A Rolling Stone Vol. II
‘Oh, the world goes up and the world goes down,
And the sunshine follows the rain;
And yesterday's sneer and yesterday's frown
Can never come over again,
Never come over again.'
Mr. Prosser's advent, and certain strong feelings, other than those of respect or admiration excited by his conduct, had hastened Randall's departure. He had felt it impossible to endure the charms of that illustrious person's company for more than one day. Nevertheless, some news which he read in the morning paper a few days after convinced him that it would have been better to have borne with Mr. Prosser for a little longer. If he had not left so hastily he might have taken away all that belonged to him. Then he would not have been bereft of part of his little property by the conflagration which Mrs. Sligo and Mrs. Hickson had perpetrated. Truly, there had been little of value in the box which he had left in the house, some papers excepted, which he might be required to produce. Their loss, however, might be a serious one to him.
The same newspaper which contained an account page 157 of the disaster at Palmer's notified to those whom it might concern that all claims against the estate of the late John Palmer, and all debts owing to it, must be sent into the offices of his solicitors, Messrs. Sampson and Gatherall, before a certain date. This reminded Randall that he had a claim, though he did not see how it was to be proved, since the fire had destroyed nearly all Palmer's accounts and memoranda, as well as his own. However, he wrote to Gatherall and Sampson, stating the amount that was due to him, and explaining the circumstances that prevented him adducing further proof than his own word. Then he considered that he had been very unwise, which is generally our first thought when our neglect or imprudence has brought its own reward.
He saw an unpleasant prospect before him. He was without employment, and he had only a small sum of money. As has been said, he had sent most of his salary to England. That which he had not yet received was the wages of five or six months, not the last, however, which he had spent with Palmer. For several weeks before Palmer's death, Randall as well as the others in his employ had been paid regularly, and Mr. Gatherall had not forgotten to pay Randall for the time during which he had remained in charge of the property.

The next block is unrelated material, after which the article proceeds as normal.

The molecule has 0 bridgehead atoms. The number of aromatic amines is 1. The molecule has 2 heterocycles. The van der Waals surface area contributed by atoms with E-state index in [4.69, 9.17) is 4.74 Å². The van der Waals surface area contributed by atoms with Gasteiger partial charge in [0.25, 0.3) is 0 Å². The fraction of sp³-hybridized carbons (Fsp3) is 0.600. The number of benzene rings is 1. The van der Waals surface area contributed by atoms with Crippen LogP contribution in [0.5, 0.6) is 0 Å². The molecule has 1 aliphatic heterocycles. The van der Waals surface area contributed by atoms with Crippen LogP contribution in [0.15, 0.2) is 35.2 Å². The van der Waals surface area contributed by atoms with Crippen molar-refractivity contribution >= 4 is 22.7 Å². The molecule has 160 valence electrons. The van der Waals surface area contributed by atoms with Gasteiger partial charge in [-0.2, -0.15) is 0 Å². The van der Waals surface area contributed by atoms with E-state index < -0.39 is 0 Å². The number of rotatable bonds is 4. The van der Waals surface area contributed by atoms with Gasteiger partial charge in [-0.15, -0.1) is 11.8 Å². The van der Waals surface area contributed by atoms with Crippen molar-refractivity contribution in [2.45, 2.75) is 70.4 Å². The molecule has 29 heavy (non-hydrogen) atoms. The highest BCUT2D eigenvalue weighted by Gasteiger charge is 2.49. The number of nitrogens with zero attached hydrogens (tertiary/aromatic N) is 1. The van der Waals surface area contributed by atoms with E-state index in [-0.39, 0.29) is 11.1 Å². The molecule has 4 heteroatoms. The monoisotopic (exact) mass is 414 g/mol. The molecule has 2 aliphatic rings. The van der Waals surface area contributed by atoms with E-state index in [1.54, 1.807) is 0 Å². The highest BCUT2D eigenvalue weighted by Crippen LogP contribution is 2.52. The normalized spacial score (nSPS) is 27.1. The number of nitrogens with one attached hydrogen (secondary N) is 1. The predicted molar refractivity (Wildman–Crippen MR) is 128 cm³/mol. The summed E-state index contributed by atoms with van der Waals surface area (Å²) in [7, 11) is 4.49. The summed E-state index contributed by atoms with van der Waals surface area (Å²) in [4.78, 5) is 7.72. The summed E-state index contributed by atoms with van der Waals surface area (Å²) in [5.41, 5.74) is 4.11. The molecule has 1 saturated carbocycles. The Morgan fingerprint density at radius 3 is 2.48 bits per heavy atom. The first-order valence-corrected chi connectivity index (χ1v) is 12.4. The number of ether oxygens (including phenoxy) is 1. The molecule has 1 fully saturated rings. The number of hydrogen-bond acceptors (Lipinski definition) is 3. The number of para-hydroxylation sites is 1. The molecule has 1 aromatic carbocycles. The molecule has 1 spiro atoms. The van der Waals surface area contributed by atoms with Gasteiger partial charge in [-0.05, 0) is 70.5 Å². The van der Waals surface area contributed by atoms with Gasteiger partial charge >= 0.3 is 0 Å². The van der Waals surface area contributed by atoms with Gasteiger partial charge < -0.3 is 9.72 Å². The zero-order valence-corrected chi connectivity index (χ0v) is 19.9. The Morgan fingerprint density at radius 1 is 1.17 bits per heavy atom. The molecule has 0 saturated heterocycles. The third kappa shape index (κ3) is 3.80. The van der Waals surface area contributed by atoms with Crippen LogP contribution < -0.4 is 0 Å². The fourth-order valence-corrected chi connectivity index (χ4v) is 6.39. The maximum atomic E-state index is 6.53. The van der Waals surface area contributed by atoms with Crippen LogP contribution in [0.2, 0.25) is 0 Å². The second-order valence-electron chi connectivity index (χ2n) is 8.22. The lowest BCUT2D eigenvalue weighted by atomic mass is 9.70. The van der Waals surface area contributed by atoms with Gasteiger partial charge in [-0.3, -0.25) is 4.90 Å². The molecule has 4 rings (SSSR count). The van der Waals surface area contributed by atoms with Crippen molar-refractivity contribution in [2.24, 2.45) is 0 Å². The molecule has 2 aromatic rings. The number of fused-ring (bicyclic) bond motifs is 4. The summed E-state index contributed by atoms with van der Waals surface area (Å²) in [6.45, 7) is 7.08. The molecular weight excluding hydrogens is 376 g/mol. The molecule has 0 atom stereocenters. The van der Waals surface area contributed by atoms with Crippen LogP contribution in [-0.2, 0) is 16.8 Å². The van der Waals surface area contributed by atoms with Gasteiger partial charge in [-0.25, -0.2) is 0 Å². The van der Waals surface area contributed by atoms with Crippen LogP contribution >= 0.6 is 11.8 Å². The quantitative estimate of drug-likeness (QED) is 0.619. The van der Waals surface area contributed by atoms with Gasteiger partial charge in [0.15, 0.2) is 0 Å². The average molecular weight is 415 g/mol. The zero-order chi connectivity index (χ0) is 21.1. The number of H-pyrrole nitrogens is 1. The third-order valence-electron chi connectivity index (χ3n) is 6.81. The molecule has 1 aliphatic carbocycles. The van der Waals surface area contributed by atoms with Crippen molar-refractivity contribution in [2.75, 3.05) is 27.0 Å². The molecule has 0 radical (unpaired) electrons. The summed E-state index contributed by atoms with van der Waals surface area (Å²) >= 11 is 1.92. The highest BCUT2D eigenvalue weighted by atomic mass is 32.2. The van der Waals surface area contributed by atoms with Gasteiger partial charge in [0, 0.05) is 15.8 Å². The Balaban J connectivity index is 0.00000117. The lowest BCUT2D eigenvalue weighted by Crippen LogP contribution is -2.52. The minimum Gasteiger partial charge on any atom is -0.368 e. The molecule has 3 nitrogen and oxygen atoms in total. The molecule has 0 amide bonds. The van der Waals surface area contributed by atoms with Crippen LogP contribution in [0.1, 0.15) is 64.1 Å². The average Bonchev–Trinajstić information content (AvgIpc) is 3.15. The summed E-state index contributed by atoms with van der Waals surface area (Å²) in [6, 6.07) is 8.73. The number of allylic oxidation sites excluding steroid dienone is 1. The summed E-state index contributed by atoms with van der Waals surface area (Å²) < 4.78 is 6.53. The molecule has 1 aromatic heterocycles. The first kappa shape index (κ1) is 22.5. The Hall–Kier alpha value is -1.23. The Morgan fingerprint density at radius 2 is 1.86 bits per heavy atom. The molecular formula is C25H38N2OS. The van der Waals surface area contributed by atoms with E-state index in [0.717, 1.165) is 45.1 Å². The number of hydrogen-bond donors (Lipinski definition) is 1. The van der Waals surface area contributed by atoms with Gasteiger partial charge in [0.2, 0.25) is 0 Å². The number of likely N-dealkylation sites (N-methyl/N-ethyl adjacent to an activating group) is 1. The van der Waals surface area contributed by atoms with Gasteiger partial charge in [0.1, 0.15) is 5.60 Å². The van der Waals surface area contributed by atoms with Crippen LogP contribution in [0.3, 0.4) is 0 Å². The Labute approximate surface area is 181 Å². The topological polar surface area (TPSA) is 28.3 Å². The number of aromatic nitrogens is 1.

Mr. Prosser bore the news of the fire to his sister. Mrs. Palmer was much distressed; one misfortune seemed to follow another. Mr. Prosser attempted page 158 to console her by reminding her that the horses and a little of the machinery were left.
‘That's not worth much,’ she said despondingly. ‘I can't think how it is John left so little money. He must have lost it in those mines at the Thames.’
‘I thought he was very shy of speculation,’ said Mr. Prosser, sitting crosswise on a chair. ‘Pity he didn't insure.’
‘Not insured!’ cried Mrs. Palmer, catching at this additional straw of her burden. ‘What a man!’
‘I see the horses are to be sold to-morrow,’ said Mr. Prosser. ‘I'd like to buy one or two of them horses, but I've nothing to spare, and they're sure to go high. I was going to mention it to you before, but you don't seem to have much coming to you after all.’
‘If it's anything you want from us, Josiah,’ said his sister sharply, ‘you won't get it. How can you expect us to throw money about like that when we've such a family to provide for?’
‘Well, did I ask you to throw it about?’ asked Mr. Prosser reproachfully. ‘Ain't I in the family? I thought a little present might have been made, but if you can't, why you can't. You'll have to give something to the young man who waited on him, I suppose.’
‘Give something! why should we? If we once begin giving, people will never stop asking and taking while there's anything left. We can't afford page 159 to give much. He was paid his wages’—she checked herself, and was silent.
Mr. Prosser opined that most people wanted more than their due, and went his way, of which one thing only can be predicated with certainty, that it did not lead to anything requiring hard labour.
His last words had reminded Mrs. Palmer of the letter. Ah, that letter. If she had never touched it! if she had never brought it away from the house! Then it would have perished in the fire, and her husband would never have known of its existence. He knew nothing yet; why should he ever know? She really did not see that any one would be injured. They needed the money far more than Randall. He had no right to a present of a hundred and fifty pounds, and as for that which was owing to him, most likely he would look after it sharply enough. Why should they be expected to re-establish his character? they were not responsible for another's actions. He ought to be able to take care of himself; and perhaps he deserved all he had suffered. With such reasoning she justified herself, as she watched the letter slowly blacken into tinder.
Now, whatever might happen, her lips were sealed. The fear that something might come of it troubled her. She shivered when she thought how her husband would look, and what he would say, if he should find out her fault. There were some things he could not suffer in silence; she knew how despicable this would be in his eyes. She had no firm principles of page 160 her own to rest upon, so all questions of right or wrong resolved themselves into this—what he would approve or condemn. But as long as she kept her own counsel she was safe. It would be unpleasant to have a secret; but she did not mean to be always thinking of it. And, indeed, it was probable that a conscience grown somewhat torpid from disuse would not remind her of it too frequently.